Revision #1 Authors: Mark Braverman, Omri Weinstein

Accepted on: 10th March 2017 13:52

Downloads: 467

Keywords:

We introduce a novel technique which enables two players to maintain an estimate of the internal information cost of their conversation in an online fashion without revealing much extra information. We use this construction to obtain new results about communication complexity and information-theoretically secure computation.

As a first corollary, we prove a strong direct product theorem for communication complexity in terms of information complexity: If $I$ bits of information are required for solving a single copy of $f$ under $\mu$ with probability $2/3$, then any protocol attempting to solve $n$ independent copies of $f$ under $\mu^n$ using $o(n\cdot I)$ communication, will succeed with probability $2^{-\Omega(n)}$. This is the best one can hope for, as Braverman and [BR11] previously showed that $O(n\cdot I)$ communication suffice to succeed with probability $\sim (2/3)^n$.

We then show how the information odometer can be used to achieve information-theoretic secure communication between two untrusted parties:If the players' goal is to compute a function $f(x,y)$, and $f$ admits a protocol with information cost is $I$ and communication cost $C$, then our odometer can be used to produce a ``robust" protocol which: $(i)$ Assuming both players are honest, computes $f$ with high probability, and $(ii)$ Even if one party is malicious, then for any $k\in\N$, the probability that the honest player reveals more than $O(k\cdot (I+\log C))$ bits of information to the other player is at most $2^{-\Omega(k)}$.

Finally, we outline a potential approach which uses our odometer as a proxy for braking state of the art interactive compression results: Any progress on interactive compression in the regime where $I=O(\log C)$ will lead to new \emph{general} compression results in all regimes. In particular, any improvement on the dependence on $I$ in the $2^{O(I)}$ compression result of [Bra12] will lead to improved compression and new direct sum and product theorems in communication complexity.

An adjustment of the global constant ($c_\tau$) in Theorem 1 was added, following a technical miscalculation in Lemma 19. These changes only affect the results in the paper by an absolute global constant.

We deeply thank Thomas Watson for his helpful comments and for spotting these technical errors in a previous version of this article.

TR14-047 Authors: Mark Braverman, Omri Weinstein

Publication: 9th April 2014 05:18

Downloads: 2635

Keywords:

We introduce a novel technique which enables two players to maintain an estimate of the internal information cost of their conversation in an online fashion without revealing much extra information. We use this construction to obtain new results about communication complexity and information-theoretically secure computation.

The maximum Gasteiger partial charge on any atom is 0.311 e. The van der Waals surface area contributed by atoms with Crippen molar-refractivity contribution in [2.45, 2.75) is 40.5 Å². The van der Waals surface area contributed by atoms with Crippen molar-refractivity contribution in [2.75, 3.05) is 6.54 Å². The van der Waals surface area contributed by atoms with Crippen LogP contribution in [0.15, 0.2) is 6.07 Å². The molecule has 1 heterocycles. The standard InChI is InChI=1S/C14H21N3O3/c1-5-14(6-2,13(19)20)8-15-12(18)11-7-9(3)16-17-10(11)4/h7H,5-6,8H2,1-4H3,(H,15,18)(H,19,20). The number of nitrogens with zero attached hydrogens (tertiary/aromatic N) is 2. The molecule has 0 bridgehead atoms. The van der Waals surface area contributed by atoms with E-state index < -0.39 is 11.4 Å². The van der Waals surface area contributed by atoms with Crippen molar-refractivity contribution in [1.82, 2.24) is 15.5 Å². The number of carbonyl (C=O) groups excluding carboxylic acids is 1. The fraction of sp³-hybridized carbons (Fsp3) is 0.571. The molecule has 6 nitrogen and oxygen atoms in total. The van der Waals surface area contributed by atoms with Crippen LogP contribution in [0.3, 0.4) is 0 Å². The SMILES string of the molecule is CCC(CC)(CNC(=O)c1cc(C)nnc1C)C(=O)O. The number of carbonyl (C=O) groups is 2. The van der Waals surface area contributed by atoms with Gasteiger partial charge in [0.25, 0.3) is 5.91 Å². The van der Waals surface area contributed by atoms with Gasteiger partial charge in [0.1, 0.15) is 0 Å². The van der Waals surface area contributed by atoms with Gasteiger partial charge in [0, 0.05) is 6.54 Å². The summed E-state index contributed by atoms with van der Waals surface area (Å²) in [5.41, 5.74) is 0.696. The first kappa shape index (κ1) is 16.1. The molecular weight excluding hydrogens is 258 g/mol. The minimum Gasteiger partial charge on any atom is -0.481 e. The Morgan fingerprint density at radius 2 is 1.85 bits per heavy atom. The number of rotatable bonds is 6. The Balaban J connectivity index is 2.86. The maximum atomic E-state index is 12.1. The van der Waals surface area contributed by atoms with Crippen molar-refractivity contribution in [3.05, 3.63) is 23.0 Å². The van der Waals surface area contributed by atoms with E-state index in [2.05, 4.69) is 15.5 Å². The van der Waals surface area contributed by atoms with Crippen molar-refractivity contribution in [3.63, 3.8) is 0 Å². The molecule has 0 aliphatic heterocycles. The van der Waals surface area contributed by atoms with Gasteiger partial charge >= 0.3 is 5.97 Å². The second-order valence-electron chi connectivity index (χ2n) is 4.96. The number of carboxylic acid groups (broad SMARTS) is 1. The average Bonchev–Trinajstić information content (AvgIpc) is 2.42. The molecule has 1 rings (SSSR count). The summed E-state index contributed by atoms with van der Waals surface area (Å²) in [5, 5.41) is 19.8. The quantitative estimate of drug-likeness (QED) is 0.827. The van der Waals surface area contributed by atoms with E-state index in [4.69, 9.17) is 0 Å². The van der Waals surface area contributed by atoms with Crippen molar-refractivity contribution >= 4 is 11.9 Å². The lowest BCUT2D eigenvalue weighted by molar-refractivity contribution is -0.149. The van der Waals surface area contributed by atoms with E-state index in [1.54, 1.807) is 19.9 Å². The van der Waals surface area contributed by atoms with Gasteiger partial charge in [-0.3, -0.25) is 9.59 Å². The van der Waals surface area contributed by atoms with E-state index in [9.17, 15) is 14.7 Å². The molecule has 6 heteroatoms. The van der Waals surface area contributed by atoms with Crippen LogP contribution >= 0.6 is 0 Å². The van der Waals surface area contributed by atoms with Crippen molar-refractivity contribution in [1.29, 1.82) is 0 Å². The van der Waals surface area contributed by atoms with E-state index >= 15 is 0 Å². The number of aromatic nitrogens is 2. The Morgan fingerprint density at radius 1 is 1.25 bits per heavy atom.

As a first corollary, we prove a strong direct product theorem for communication complexity in terms of information complexity: If $I$ bits of information are required for solving a single copy of $f$ under $\mu$ with probability $2/3$, then any protocol attempting to solve $n$ independent copies of $f$ under $\mu^n$ using $o(n\cdot I)$ communication, will succeed with probability $2^{-\Omega(n)}$. This is the best one can hope for, as Braverman and [BR11] previously showed that $O(n\cdot I)$ communication suffice to succeed with probability $\sim (2/3)^n$.

We then show how the information odometer can be used to achieve information-theoretic secure communication between two untrusted parties:If the players' goal is to compute a function $f(x,y)$, and $f$ admits a protocol with information cost is $I$ and communication cost $C$, then our odometer can be used to produce a ``robust" protocol which: $(i)$ Assuming both players are honest, computes $f$ with high probability, and $(ii)$ Even if one party is malicious, then for any $k\in\N$, the probability that the honest player reveals more than $O(k\cdot (I+\log C))$ bits of information to the other player is at most $2^{-\Omega(k)}$.

Finally, we outline a potential approach which uses our odometer as a proxy for braking state of the art interactive compression results: Any progress on interactive compression in the regime where $I=O(\log C)$ will lead to new \emph{general} compression results in all regimes. In particular, any improvement on the dependence on $I$ in the $2^{O(I)}$ compression result of [Bra12] will lead to improved compression and new direct sum and product theorems in communication complexity.